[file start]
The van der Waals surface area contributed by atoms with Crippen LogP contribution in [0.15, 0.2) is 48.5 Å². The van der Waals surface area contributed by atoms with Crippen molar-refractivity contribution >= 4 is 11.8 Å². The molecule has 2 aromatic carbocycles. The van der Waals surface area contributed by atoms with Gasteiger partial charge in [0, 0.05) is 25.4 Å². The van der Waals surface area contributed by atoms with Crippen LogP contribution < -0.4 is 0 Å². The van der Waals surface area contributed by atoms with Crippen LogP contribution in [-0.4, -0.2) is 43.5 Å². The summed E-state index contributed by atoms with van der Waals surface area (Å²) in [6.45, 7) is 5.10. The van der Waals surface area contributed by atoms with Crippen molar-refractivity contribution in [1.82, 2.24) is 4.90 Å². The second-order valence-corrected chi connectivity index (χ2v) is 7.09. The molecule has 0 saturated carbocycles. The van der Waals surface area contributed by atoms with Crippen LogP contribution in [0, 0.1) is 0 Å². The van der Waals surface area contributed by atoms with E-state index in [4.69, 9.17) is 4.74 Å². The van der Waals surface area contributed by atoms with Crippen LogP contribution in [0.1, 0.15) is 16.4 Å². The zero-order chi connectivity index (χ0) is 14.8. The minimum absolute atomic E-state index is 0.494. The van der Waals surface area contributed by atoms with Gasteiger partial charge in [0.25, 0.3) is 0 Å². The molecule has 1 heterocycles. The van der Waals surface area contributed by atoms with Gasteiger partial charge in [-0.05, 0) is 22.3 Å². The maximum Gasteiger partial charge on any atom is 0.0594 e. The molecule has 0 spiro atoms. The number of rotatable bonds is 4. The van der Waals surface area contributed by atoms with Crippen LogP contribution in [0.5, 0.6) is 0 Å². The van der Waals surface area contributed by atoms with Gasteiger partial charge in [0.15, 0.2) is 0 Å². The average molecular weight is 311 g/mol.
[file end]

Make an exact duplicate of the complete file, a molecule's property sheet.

The van der Waals surface area contributed by atoms with Crippen LogP contribution in [0.15, 0.2) is 48.5 Å². The van der Waals surface area contributed by atoms with Crippen molar-refractivity contribution >= 4 is 11.8 Å². The molecule has 2 aromatic carbocycles. The van der Waals surface area contributed by atoms with Gasteiger partial charge in [0, 0.05) is 25.4 Å². The van der Waals surface area contributed by atoms with Crippen LogP contribution < -0.4 is 0 Å². The van der Waals surface area contributed by atoms with Crippen LogP contribution in [-0.4, -0.2) is 43.5 Å². The summed E-state index contributed by atoms with van der Waals surface area (Å²) in [6.45, 7) is 5.10. The van der Waals surface area contributed by atoms with Crippen molar-refractivity contribution in [1.82, 2.24) is 4.90 Å². The second-order valence-corrected chi connectivity index (χ2v) is 7.09. The molecule has 0 saturated carbocycles. The van der Waals surface area contributed by atoms with Crippen LogP contribution in [0, 0.1) is 0 Å². The van der Waals surface area contributed by atoms with E-state index in [4.69, 9.17) is 4.74 Å². The van der Waals surface area contributed by atoms with Crippen LogP contribution in [0.1, 0.15) is 16.4 Å². The zero-order chi connectivity index (χ0) is 14.8. The minimum absolute atomic E-state index is 0.494. The van der Waals surface area contributed by atoms with Gasteiger partial charge in [0.25, 0.3) is 0 Å². The molecule has 1 heterocycles. The van der Waals surface area contributed by atoms with Gasteiger partial charge in [-0.05, 0) is 22.3 Å². The maximum Gasteiger partial charge on any atom is 0.0594 e. The molecule has 0 spiro atoms. The number of rotatable bonds is 4. The van der Waals surface area contributed by atoms with Crippen LogP contribution in [0.5, 0.6) is 0 Å². The van der Waals surface area contributed by atoms with Gasteiger partial charge in [0.15, 0.2) is 0 Å². The average molecular weight is 311 g/mol.